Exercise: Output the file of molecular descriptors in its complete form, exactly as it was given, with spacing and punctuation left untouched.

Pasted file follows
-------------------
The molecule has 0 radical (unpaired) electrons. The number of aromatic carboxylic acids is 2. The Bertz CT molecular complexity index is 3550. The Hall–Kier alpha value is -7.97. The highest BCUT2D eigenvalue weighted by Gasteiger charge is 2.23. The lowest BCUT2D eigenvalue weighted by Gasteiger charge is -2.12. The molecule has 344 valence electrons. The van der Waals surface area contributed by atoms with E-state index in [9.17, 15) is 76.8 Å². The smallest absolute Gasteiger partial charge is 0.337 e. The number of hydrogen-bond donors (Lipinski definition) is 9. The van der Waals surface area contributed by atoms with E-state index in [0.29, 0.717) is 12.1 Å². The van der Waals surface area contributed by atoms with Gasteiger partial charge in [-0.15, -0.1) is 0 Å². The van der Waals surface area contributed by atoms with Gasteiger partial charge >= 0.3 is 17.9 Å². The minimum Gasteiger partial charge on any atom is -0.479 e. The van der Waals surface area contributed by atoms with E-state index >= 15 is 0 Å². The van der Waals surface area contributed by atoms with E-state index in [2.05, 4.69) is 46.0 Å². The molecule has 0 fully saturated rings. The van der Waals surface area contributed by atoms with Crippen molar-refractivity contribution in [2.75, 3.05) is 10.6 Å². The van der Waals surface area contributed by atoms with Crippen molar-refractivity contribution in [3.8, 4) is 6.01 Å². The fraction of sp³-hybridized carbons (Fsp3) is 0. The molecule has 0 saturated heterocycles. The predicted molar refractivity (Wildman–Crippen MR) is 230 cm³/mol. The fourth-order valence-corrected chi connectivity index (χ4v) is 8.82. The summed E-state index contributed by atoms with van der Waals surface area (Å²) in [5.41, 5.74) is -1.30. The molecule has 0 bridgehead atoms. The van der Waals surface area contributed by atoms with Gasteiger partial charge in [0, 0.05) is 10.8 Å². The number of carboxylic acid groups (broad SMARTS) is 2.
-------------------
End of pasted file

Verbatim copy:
The molecule has 0 radical (unpaired) electrons. The number of aromatic carboxylic acids is 2. The Bertz CT molecular complexity index is 3550. The Hall–Kier alpha value is -7.97. The highest BCUT2D eigenvalue weighted by Gasteiger charge is 2.23. The lowest BCUT2D eigenvalue weighted by Gasteiger charge is -2.12. The molecule has 344 valence electrons. The van der Waals surface area contributed by atoms with E-state index in [9.17, 15) is 76.8 Å². The smallest absolute Gasteiger partial charge is 0.337 e. The number of hydrogen-bond donors (Lipinski definition) is 9. The van der Waals surface area contributed by atoms with E-state index in [0.29, 0.717) is 12.1 Å². The van der Waals surface area contributed by atoms with Gasteiger partial charge in [-0.15, -0.1) is 0 Å². The van der Waals surface area contributed by atoms with Gasteiger partial charge >= 0.3 is 17.9 Å². The minimum Gasteiger partial charge on any atom is -0.479 e. The van der Waals surface area contributed by atoms with E-state index >= 15 is 0 Å². The van der Waals surface area contributed by atoms with E-state index in [2.05, 4.69) is 46.0 Å². The molecule has 0 fully saturated rings. The van der Waals surface area contributed by atoms with Crippen molar-refractivity contribution in [2.75, 3.05) is 10.6 Å². The van der Waals surface area contributed by atoms with Crippen molar-refractivity contribution in [3.8, 4) is 6.01 Å². The fraction of sp³-hybridized carbons (Fsp3) is 0. The molecule has 0 saturated heterocycles. The predicted molar refractivity (Wildman–Crippen MR) is 230 cm³/mol. The fourth-order valence-corrected chi connectivity index (χ4v) is 8.82. The summed E-state index contributed by atoms with van der Waals surface area (Å²) in [5.41, 5.74) is -1.30. The molecule has 0 bridgehead atoms. The van der Waals surface area contributed by atoms with Gasteiger partial charge in [0, 0.05) is 10.8 Å². The number of carboxylic acid groups (broad SMARTS) is 2.